In Our Constantly Evolving World, How Do You Gain an Advantage?

In Our Constantly Evolving World, How Do You Gain an Advantage?

Let’s start with this simple fact, the world is changing. If one were to compare early 2019 to early 2022, despite the short three-year time span, the differences are exceedingly numerous. Yes, Covid-19 has severely impacted the majority of our lifestyles from social to professional. It has been so momentous that the global supply chain has been disrupted so extremely, the shortages are set to last into 2023.

Adaptation is a necessity that must be consistently and constantly assessed, not pushed aside until times of unimagined crisis. The pandemic only strengthened this analysis, in regards to business operations. The reliance on China to the continued use of legacy systems all contributed to the significant complications of the global shortage.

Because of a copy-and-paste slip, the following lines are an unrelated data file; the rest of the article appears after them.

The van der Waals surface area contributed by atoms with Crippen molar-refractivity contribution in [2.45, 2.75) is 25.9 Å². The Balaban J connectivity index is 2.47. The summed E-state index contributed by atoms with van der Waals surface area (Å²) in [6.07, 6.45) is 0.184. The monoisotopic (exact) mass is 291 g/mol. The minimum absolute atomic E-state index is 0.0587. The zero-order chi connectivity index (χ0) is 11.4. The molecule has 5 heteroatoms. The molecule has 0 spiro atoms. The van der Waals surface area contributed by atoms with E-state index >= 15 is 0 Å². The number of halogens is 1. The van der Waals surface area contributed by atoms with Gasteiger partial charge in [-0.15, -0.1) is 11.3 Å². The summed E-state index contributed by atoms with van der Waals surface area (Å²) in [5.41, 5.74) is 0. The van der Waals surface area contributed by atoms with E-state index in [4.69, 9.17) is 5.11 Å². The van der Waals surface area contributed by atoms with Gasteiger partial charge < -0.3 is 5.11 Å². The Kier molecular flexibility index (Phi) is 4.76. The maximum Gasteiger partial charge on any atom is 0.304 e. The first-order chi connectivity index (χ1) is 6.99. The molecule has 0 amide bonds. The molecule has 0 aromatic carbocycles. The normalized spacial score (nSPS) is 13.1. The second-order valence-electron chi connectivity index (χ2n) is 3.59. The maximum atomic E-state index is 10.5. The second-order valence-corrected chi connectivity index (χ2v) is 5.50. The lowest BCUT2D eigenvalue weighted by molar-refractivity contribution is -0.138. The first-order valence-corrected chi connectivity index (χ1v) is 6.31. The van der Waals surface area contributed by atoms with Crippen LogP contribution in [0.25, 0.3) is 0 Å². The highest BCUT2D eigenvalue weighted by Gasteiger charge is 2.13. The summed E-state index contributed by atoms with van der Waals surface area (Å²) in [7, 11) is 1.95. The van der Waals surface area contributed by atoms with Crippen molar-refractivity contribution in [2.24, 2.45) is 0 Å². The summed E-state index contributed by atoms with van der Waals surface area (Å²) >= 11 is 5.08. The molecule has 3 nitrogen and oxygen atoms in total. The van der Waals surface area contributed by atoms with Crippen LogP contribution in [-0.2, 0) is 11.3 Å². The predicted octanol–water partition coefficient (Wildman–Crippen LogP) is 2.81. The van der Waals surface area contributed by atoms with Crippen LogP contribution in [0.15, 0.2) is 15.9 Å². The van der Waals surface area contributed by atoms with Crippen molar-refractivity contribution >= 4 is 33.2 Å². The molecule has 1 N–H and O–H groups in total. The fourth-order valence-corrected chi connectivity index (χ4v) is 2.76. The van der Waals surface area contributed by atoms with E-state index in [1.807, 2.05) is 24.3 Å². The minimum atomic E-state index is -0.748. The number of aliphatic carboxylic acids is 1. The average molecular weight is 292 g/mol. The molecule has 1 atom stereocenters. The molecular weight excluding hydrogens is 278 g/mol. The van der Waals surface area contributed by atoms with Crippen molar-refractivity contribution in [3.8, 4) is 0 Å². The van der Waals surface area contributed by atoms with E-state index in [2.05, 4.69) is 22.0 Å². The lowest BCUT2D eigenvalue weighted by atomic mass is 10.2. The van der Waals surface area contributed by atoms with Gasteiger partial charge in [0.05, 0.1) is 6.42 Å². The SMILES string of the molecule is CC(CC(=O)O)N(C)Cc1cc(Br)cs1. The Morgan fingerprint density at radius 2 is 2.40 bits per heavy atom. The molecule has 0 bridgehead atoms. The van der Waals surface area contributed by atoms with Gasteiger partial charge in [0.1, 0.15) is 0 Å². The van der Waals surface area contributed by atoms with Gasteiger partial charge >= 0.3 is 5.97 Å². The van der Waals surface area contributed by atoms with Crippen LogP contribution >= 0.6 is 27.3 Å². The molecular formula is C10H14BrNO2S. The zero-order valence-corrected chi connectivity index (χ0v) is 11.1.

So, what to do? Future pandemics are not the only complication on the horizon of our coming tomorrow. Geopolitical tension and tariffs come and go. Likewise, relying too heavily on one country’s manufacturers exacerbates shortages if a country’s in lockdown. What can be done to compete with other organizations dealing with the exact same problems? How can you find a solution that mitigates the damage done by disasters, lockdowns, and geopolitical tension and still come out strong?

Actually, there’s a fix for that. Funnily enough, this simple action can prompt an entire chain reaction of positive and advantageous change. It is to make diversity a top priority.

Diversity: The Edge You Will Never Lose

Now, the concept of supplier diversity is not a completely new idea. Originating in 1953 with the development of the Small Business Administration (SBA), the goal was to ensure that small businesses were given fair and equal opportunities to bid on and win federal contracts to sell their products and solutions.